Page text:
According to Urban Dictionary a hot mess is: “When ones thoughts or appearance are in a state of disarray but they maintain an undeniable attractiveness or beauty.” This seems a good way to characterize David Watson’s recent post on United Methodist Unity.
In his post, Watson begins by saying that “Acts of intentional and public disobedience to the Discipline by those who have taken vows to uphold it have caused many in our denomination to ask whether a unified future is possible.” He then goes on to state that his discussion of unity will show why Maxie Dunnam, Rob Renfroe and others who have explicitly called for schism are not to be labeled schismatics.
It is a high bar Watson has set for himself, and he proceeds on to run directly through it, without even jumping. The rest of his discussion shows that Christian unity rests in two trinitarian sets: 1) Faith, Hope, and Love, and 2) Father, Son, and Holy Spirit.
The problem is connecting the thing he says he is going to do with the thing he does. Unfortunately, Watson has provided us no connecting tissue to do so. In order to make the connection, he would have to show that Dunnam et. al. are affirming the Trinity, while those who disagree with them are denying it. But this is manifestly NOT the issue on which they are disagreeing. They are disagreeing about the ethics of homosexuality. Watson’s thoughts are clearly in disarray.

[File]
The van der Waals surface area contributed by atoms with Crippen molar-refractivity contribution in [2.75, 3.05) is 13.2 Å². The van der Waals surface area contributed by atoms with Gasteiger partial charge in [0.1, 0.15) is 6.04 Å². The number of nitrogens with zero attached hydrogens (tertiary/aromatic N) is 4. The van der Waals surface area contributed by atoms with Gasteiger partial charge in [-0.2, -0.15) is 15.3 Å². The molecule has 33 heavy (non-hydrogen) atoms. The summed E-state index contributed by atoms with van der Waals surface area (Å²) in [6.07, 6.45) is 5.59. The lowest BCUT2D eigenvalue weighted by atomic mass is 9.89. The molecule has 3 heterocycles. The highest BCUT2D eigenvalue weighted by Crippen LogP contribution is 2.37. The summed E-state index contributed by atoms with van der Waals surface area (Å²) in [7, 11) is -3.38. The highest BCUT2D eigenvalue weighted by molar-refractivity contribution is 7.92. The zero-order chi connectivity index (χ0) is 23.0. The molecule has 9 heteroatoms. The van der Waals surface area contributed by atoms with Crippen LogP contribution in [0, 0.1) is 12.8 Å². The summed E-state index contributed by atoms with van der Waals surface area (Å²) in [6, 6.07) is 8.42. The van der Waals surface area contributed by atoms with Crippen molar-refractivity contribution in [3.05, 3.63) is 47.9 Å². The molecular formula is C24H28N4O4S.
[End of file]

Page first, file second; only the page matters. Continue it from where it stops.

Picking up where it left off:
This is not to say that he is, however, wrong. His account of Christian unity is spot on. Christian unity is to be found in the essential teachings and praxis of the Christian tradition. Without faith, hope, and (most essentially) love, there is no Church, even if the General Conference owns all the property. Without Father, Son, and Holy Spirit, there is no Christianity, even if we all hang out and sing hymns together.
The trick is separating these essentials from non-essentials, on which Christians should be allowed to disagree. Unfortunately, Watson has succeeded in confusing these two royally here. But he has also set out a model that could take us beyond the mess of his own thought, and toward a true Christian unity that could carry us past the current talk of schism. This is undeniably attractive.
So, a hot mess.